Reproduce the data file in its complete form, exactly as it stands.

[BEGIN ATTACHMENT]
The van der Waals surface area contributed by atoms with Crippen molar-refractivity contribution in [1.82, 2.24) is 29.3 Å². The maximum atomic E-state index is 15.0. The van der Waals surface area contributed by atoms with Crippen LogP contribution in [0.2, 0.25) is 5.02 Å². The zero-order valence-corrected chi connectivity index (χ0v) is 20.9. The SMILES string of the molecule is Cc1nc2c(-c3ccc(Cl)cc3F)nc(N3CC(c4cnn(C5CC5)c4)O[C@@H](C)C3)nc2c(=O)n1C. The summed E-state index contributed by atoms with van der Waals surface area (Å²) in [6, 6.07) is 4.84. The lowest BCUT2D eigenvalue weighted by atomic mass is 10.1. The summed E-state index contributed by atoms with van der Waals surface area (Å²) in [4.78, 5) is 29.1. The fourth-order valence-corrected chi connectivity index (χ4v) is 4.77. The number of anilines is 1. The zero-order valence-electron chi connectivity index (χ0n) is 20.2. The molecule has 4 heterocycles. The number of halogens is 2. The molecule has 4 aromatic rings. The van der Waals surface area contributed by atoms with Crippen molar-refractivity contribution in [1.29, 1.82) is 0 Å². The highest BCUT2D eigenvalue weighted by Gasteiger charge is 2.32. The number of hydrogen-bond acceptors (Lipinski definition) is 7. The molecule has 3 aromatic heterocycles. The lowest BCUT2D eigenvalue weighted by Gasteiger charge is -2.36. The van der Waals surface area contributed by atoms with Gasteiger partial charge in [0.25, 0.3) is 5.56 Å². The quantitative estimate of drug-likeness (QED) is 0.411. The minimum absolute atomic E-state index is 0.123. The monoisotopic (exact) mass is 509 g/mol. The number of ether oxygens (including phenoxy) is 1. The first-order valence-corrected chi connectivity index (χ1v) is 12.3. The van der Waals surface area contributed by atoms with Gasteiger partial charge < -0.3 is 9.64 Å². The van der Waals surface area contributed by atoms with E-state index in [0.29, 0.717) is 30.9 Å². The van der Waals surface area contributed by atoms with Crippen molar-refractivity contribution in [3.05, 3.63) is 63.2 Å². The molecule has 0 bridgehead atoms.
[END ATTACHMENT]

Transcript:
The van der Waals surface area contributed by atoms with Crippen molar-refractivity contribution in [1.82, 2.24) is 29.3 Å². The maximum atomic E-state index is 15.0. The van der Waals surface area contributed by atoms with Crippen LogP contribution in [0.2, 0.25) is 5.02 Å². The zero-order valence-corrected chi connectivity index (χ0v) is 20.9. The SMILES string of the molecule is Cc1nc2c(-c3ccc(Cl)cc3F)nc(N3CC(c4cnn(C5CC5)c4)O[C@@H](C)C3)nc2c(=O)n1C. The summed E-state index contributed by atoms with van der Waals surface area (Å²) in [6, 6.07) is 4.84. The lowest BCUT2D eigenvalue weighted by atomic mass is 10.1. The summed E-state index contributed by atoms with van der Waals surface area (Å²) in [4.78, 5) is 29.1. The fourth-order valence-corrected chi connectivity index (χ4v) is 4.77. The number of anilines is 1. The zero-order valence-electron chi connectivity index (χ0n) is 20.2. The molecule has 4 heterocycles. The number of halogens is 2. The molecule has 4 aromatic rings. The van der Waals surface area contributed by atoms with Crippen molar-refractivity contribution in [1.29, 1.82) is 0 Å². The highest BCUT2D eigenvalue weighted by Gasteiger charge is 2.32. The number of hydrogen-bond acceptors (Lipinski definition) is 7. The molecule has 3 aromatic heterocycles. The lowest BCUT2D eigenvalue weighted by Gasteiger charge is -2.36. The van der Waals surface area contributed by atoms with Gasteiger partial charge in [0.25, 0.3) is 5.56 Å². The quantitative estimate of drug-likeness (QED) is 0.411. The minimum absolute atomic E-state index is 0.123. The monoisotopic (exact) mass is 509 g/mol. The number of ether oxygens (including phenoxy) is 1. The first-order valence-corrected chi connectivity index (χ1v) is 12.3. The van der Waals surface area contributed by atoms with Gasteiger partial charge < -0.3 is 9.64 Å². The van der Waals surface area contributed by atoms with E-state index in [0.29, 0.717) is 30.9 Å². The van der Waals surface area contributed by atoms with Crippen molar-refractivity contribution in [3.05, 3.63) is 63.2 Å². The molecule has 0 bridgehead atoms.